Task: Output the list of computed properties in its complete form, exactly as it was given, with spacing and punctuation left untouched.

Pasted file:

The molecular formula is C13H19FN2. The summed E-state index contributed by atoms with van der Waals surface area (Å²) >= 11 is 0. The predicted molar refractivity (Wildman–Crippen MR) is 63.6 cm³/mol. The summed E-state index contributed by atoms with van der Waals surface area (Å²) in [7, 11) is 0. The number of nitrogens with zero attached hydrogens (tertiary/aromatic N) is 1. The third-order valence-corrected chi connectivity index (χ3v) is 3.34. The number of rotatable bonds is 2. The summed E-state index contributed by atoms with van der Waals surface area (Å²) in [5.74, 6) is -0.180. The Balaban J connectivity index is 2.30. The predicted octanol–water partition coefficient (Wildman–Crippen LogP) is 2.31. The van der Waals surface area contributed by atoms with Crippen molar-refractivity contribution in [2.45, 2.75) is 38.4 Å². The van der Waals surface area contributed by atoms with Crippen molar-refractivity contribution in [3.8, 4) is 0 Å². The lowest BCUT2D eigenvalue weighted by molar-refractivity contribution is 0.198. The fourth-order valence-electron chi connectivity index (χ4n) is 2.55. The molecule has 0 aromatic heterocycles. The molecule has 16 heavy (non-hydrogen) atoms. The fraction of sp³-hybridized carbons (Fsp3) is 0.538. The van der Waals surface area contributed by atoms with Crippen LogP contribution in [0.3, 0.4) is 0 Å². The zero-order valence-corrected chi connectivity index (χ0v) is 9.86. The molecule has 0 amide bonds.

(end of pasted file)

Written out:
The molecular formula is C13H19FN2. The summed E-state index contributed by atoms with van der Waals surface area (Å²) >= 11 is 0. The predicted molar refractivity (Wildman–Crippen MR) is 63.6 cm³/mol. The summed E-state index contributed by atoms with van der Waals surface area (Å²) in [7, 11) is 0. The number of nitrogens with zero attached hydrogens (tertiary/aromatic N) is 1. The third-order valence-corrected chi connectivity index (χ3v) is 3.34. The number of rotatable bonds is 2. The summed E-state index contributed by atoms with van der Waals surface area (Å²) in [5.74, 6) is -0.180. The Balaban J connectivity index is 2.30. The predicted octanol–water partition coefficient (Wildman–Crippen LogP) is 2.31. The van der Waals surface area contributed by atoms with Crippen molar-refractivity contribution in [2.45, 2.75) is 38.4 Å². The van der Waals surface area contributed by atoms with Crippen molar-refractivity contribution in [3.8, 4) is 0 Å². The lowest BCUT2D eigenvalue weighted by molar-refractivity contribution is 0.198. The fourth-order valence-electron chi connectivity index (χ4n) is 2.55. The molecule has 0 aromatic heterocycles. The molecule has 16 heavy (non-hydrogen) atoms. The fraction of sp³-hybridized carbons (Fsp3) is 0.538. The van der Waals surface area contributed by atoms with Crippen LogP contribution in [0.3, 0.4) is 0 Å². The zero-order valence-corrected chi connectivity index (χ0v) is 9.86. The molecule has 0 amide bonds.